Paper Tiger Blog

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The Paper Tiger Blog contains great ideas on better ways to stay organized, clear your desk, reduce stress and spend less time managing information.

When using Paper Tiger, you have the decision as to how you want to differentiate your types of files by creating what we call ‘Locations’ in the database. A Location is a group of like items, and could relate to where you will store your physical items or could relate to the types of physical items that you plan to index (paper files, books, CDs, DVDs, storage boxes, etc.) Your Locations can be named anything you want – however you relate to what you are indexing, i.e., Office files, Home files, Action files, Reference files, House, Basement, Garage, etc. Paper Tiger uses Locations to represent these places where you store the items you want to be able to find later.

You decide what is best for the way you wish to file. Remember, Paper Tiger is not just a filing system, it’s a ‘finding system’, so as long as you put in a few keywords for each hanging file folder, you will be able to find anything you need…and when you need it without time-wasting searches. A simple search in the database for whatever keyword you’re thinking of that day, will help you find the file quickly.

Paper Tiger experts recommend starting with Locations named ‘Action’ and ‘Reference’. Later you can create an ‘Archives’ Location for those files that you can’t part with for legal or tax reasons, but need to be moved from your general file area. These items can be transferred from one Location to another in your Paper Tiger database so you can still find them if you ever need them.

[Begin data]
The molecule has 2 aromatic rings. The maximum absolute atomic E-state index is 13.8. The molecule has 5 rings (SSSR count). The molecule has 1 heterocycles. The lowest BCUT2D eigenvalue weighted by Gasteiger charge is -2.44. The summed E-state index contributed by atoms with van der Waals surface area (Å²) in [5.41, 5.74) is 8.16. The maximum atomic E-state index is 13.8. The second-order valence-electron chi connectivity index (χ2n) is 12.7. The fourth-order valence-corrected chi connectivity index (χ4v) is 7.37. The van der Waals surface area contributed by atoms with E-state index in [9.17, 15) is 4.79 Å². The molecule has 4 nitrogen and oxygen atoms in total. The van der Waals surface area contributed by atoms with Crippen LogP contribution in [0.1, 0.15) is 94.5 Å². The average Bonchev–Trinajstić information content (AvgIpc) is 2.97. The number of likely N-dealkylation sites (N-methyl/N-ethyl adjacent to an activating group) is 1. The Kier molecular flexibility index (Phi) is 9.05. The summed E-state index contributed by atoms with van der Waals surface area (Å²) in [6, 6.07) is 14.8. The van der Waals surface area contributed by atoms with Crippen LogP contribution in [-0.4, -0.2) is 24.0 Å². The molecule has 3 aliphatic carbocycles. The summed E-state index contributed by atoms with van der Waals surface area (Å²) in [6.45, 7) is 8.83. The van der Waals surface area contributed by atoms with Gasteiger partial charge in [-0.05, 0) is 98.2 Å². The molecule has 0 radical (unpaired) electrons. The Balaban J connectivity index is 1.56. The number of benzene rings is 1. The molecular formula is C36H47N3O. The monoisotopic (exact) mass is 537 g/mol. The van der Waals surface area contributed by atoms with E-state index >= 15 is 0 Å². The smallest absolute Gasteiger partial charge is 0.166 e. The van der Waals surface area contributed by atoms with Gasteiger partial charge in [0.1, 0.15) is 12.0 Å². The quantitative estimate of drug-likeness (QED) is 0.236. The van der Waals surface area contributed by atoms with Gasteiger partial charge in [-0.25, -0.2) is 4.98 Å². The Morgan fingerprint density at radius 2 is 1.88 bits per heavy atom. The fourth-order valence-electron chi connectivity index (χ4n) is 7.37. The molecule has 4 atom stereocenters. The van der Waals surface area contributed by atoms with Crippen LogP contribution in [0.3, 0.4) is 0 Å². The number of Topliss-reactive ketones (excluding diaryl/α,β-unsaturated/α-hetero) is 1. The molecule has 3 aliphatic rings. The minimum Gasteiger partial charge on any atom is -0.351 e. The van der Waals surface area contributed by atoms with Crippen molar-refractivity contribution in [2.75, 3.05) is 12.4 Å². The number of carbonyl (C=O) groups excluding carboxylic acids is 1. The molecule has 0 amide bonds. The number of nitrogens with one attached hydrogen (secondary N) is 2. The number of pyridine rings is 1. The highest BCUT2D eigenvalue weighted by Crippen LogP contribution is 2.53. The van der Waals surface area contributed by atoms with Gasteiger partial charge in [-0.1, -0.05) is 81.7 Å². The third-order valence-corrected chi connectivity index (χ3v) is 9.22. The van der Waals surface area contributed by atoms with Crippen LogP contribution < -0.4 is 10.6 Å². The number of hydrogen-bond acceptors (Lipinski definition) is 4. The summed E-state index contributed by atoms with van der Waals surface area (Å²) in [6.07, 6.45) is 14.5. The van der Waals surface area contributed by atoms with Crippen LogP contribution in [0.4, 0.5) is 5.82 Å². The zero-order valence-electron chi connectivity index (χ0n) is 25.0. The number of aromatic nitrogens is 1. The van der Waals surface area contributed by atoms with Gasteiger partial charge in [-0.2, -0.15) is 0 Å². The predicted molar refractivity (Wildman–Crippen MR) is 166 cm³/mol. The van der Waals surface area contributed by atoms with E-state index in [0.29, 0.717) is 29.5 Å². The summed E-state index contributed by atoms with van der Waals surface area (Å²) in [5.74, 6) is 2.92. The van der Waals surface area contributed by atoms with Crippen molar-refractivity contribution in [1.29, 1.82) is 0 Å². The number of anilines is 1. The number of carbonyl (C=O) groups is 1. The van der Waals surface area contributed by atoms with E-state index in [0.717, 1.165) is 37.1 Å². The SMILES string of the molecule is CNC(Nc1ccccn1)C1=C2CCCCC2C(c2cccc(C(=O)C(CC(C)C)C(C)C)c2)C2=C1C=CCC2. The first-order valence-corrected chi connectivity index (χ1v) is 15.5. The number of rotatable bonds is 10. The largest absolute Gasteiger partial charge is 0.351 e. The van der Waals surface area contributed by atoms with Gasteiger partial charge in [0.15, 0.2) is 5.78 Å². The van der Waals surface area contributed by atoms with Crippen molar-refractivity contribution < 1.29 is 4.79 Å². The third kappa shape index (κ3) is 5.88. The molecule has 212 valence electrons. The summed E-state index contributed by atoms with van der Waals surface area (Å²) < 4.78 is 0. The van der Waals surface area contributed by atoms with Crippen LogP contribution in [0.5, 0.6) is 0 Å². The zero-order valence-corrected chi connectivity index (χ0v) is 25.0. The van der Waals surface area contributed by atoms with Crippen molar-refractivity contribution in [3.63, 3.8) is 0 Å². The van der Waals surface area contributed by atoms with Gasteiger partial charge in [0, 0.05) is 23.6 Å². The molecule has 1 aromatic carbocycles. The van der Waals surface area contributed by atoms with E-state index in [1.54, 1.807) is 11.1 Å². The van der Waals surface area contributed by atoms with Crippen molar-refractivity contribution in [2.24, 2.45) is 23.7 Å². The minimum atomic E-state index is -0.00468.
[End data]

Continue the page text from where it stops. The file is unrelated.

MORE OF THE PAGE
Reference Files are files you need to refer to from time to time, maybe occasionally, maybe once a year, or maybe just hold onto just in case you need to review the file again. For example, your Reference files Location might contain an index of all files in your 5 file cabinets of 4 drawers each, and Item #1 in Paper Tiger starts with the documents in the first hanging file folder in file cabinet 1, and end with Item #500 in with all documents indexed from the last hanging file folder in file cabinet 5. Or you could differentiate your paper files even further with additional Locations such as Clients, Financial, Administrative, Research, etc.

In the Reference Files Location, you might have hanging file folders for the following:

1.   Invoices (within this hanging folder, you can file invoices either by month, chronologically or alphabetically)

2.   Purchases (within this hanging folder, you can file purchases either by month, chronologically or alphabetically)

3.   Expenses (within this hanging folder, you can file expenses either by month, chronologically or alphabetically)

4.   Taxes (within this hanging folder, you can file the documents relating to only the current year’s taxes. Previous year’s taxes should be Archived, along with the invoices, purchases and expenses for those respective years.)

5.   Utilities (within this hanging folder, you can file utility bills either by month, by the type of utility or company name. You might have manilla folders within this hanging folders with the type of utility: -Electricity, -Gas, -etc….then you could just input each new bill in the front of the respective manilla folder so the latest bill would be at the front)

6.   Insurance (within this hanging folder, you might have manilla folders filed alphabetically for Autos, House, and Office) The Item name would be Insurance and keywords might be ‘automobiles, cars, Ford, Honda, State Farm, name, address and phone number of agent(s), policy, home, office, equipment, health, employee, employers, personal, workers compensation, … You could also sub-divide this to Insurance-Auto, Insurance-Home, Insurance-Office into 3 separate hanging folders.